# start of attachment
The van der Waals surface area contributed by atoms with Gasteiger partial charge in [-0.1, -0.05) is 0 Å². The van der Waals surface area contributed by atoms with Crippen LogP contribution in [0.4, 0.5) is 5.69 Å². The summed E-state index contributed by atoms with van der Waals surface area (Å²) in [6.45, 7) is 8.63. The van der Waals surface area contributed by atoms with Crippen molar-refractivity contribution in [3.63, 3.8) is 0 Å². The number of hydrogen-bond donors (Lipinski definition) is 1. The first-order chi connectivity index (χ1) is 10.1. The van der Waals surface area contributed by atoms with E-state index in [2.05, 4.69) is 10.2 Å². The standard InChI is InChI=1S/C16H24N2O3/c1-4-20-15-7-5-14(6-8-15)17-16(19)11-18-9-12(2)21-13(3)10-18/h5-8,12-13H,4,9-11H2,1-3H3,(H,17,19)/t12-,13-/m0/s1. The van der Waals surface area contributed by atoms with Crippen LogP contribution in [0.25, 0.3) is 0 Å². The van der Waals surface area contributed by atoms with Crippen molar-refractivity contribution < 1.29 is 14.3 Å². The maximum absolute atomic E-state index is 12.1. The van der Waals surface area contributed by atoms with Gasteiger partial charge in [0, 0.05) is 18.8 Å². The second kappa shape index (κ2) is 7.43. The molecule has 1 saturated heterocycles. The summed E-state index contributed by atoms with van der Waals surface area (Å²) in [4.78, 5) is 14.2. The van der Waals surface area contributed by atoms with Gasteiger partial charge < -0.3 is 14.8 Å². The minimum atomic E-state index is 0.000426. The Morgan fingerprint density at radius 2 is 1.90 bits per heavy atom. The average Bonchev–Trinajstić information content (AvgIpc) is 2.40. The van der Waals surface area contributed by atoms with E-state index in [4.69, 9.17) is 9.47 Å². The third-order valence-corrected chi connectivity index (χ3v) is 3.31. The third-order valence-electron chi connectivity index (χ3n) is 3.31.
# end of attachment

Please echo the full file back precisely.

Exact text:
The van der Waals surface area contributed by atoms with Gasteiger partial charge in [-0.1, -0.05) is 0 Å². The van der Waals surface area contributed by atoms with Crippen LogP contribution in [0.4, 0.5) is 5.69 Å². The summed E-state index contributed by atoms with van der Waals surface area (Å²) in [6.45, 7) is 8.63. The van der Waals surface area contributed by atoms with Crippen molar-refractivity contribution in [3.63, 3.8) is 0 Å². The number of hydrogen-bond donors (Lipinski definition) is 1. The first-order chi connectivity index (χ1) is 10.1. The van der Waals surface area contributed by atoms with E-state index in [2.05, 4.69) is 10.2 Å². The standard InChI is InChI=1S/C16H24N2O3/c1-4-20-15-7-5-14(6-8-15)17-16(19)11-18-9-12(2)21-13(3)10-18/h5-8,12-13H,4,9-11H2,1-3H3,(H,17,19)/t12-,13-/m0/s1. The van der Waals surface area contributed by atoms with Crippen LogP contribution in [0.25, 0.3) is 0 Å². The van der Waals surface area contributed by atoms with Crippen molar-refractivity contribution < 1.29 is 14.3 Å². The maximum absolute atomic E-state index is 12.1. The van der Waals surface area contributed by atoms with Gasteiger partial charge in [0, 0.05) is 18.8 Å². The second kappa shape index (κ2) is 7.43. The molecule has 1 saturated heterocycles. The summed E-state index contributed by atoms with van der Waals surface area (Å²) in [4.78, 5) is 14.2. The van der Waals surface area contributed by atoms with Gasteiger partial charge < -0.3 is 14.8 Å². The minimum atomic E-state index is 0.000426. The Morgan fingerprint density at radius 2 is 1.90 bits per heavy atom. The average Bonchev–Trinajstić information content (AvgIpc) is 2.40. The van der Waals surface area contributed by atoms with E-state index in [4.69, 9.17) is 9.47 Å². The third-order valence-corrected chi connectivity index (χ3v) is 3.31. The third-order valence-electron chi connectivity index (χ3n) is 3.31.